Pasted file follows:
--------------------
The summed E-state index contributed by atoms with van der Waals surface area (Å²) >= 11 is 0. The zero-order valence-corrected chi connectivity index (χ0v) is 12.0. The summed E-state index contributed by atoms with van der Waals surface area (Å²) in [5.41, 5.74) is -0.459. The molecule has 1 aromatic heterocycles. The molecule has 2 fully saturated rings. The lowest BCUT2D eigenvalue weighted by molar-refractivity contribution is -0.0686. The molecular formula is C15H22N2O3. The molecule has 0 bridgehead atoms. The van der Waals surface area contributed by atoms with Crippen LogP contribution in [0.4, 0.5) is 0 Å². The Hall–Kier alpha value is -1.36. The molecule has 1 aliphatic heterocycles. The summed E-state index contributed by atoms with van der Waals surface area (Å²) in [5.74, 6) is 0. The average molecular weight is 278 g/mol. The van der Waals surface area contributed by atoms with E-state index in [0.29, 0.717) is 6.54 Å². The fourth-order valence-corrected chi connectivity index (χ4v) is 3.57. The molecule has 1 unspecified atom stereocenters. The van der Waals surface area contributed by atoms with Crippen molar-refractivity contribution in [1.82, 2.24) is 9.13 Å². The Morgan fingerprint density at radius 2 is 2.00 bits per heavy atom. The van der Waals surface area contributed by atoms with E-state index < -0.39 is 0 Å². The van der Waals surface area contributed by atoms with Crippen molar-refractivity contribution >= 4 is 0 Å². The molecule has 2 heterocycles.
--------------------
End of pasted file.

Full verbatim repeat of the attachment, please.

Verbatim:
The summed E-state index contributed by atoms with van der Waals surface area (Å²) >= 11 is 0. The zero-order valence-corrected chi connectivity index (χ0v) is 12.0. The summed E-state index contributed by atoms with van der Waals surface area (Å²) in [5.41, 5.74) is -0.459. The molecule has 1 aromatic heterocycles. The molecule has 2 fully saturated rings. The lowest BCUT2D eigenvalue weighted by molar-refractivity contribution is -0.0686. The molecular formula is C15H22N2O3. The molecule has 0 bridgehead atoms. The van der Waals surface area contributed by atoms with Crippen LogP contribution in [0.4, 0.5) is 0 Å². The Hall–Kier alpha value is -1.36. The molecule has 1 aliphatic heterocycles. The summed E-state index contributed by atoms with van der Waals surface area (Å²) in [5.74, 6) is 0. The average molecular weight is 278 g/mol. The van der Waals surface area contributed by atoms with E-state index in [0.29, 0.717) is 6.54 Å². The fourth-order valence-corrected chi connectivity index (χ4v) is 3.57. The molecule has 1 unspecified atom stereocenters. The van der Waals surface area contributed by atoms with Crippen molar-refractivity contribution in [1.82, 2.24) is 9.13 Å². The Morgan fingerprint density at radius 2 is 2.00 bits per heavy atom. The van der Waals surface area contributed by atoms with E-state index < -0.39 is 0 Å². The van der Waals surface area contributed by atoms with Crippen molar-refractivity contribution >= 4 is 0 Å². The molecule has 2 heterocycles.